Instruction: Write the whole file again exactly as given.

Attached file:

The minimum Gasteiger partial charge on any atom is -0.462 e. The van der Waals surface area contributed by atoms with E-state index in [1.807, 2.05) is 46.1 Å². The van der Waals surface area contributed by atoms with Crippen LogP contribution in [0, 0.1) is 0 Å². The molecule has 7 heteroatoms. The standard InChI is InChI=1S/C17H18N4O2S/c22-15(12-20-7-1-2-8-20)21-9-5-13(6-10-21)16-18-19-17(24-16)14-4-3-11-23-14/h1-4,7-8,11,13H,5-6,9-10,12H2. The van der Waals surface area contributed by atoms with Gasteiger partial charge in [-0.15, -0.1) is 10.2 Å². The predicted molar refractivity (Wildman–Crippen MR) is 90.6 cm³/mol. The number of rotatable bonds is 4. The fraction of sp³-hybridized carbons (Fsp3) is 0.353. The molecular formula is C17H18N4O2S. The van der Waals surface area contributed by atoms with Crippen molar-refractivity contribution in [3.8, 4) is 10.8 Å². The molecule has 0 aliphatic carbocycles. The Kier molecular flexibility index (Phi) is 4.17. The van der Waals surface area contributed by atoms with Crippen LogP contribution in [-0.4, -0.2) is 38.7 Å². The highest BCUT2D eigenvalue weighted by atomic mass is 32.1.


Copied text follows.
The minimum Gasteiger partial charge on any atom is -0.462 e. The van der Waals surface area contributed by atoms with E-state index in [1.807, 2.05) is 46.1 Å². The van der Waals surface area contributed by atoms with Crippen LogP contribution in [0, 0.1) is 0 Å². The molecule has 7 heteroatoms. The standard InChI is InChI=1S/C17H18N4O2S/c22-15(12-20-7-1-2-8-20)21-9-5-13(6-10-21)16-18-19-17(24-16)14-4-3-11-23-14/h1-4,7-8,11,13H,5-6,9-10,12H2. The van der Waals surface area contributed by atoms with Gasteiger partial charge in [-0.15, -0.1) is 10.2 Å². The predicted molar refractivity (Wildman–Crippen MR) is 90.6 cm³/mol. The number of rotatable bonds is 4. The fraction of sp³-hybridized carbons (Fsp3) is 0.353. The molecular formula is C17H18N4O2S. The van der Waals surface area contributed by atoms with Crippen molar-refractivity contribution in [3.8, 4) is 10.8 Å². The molecule has 0 aliphatic carbocycles. The Kier molecular flexibility index (Phi) is 4.17. The van der Waals surface area contributed by atoms with Crippen LogP contribution in [-0.4, -0.2) is 38.7 Å². The highest BCUT2D eigenvalue weighted by atomic mass is 32.1.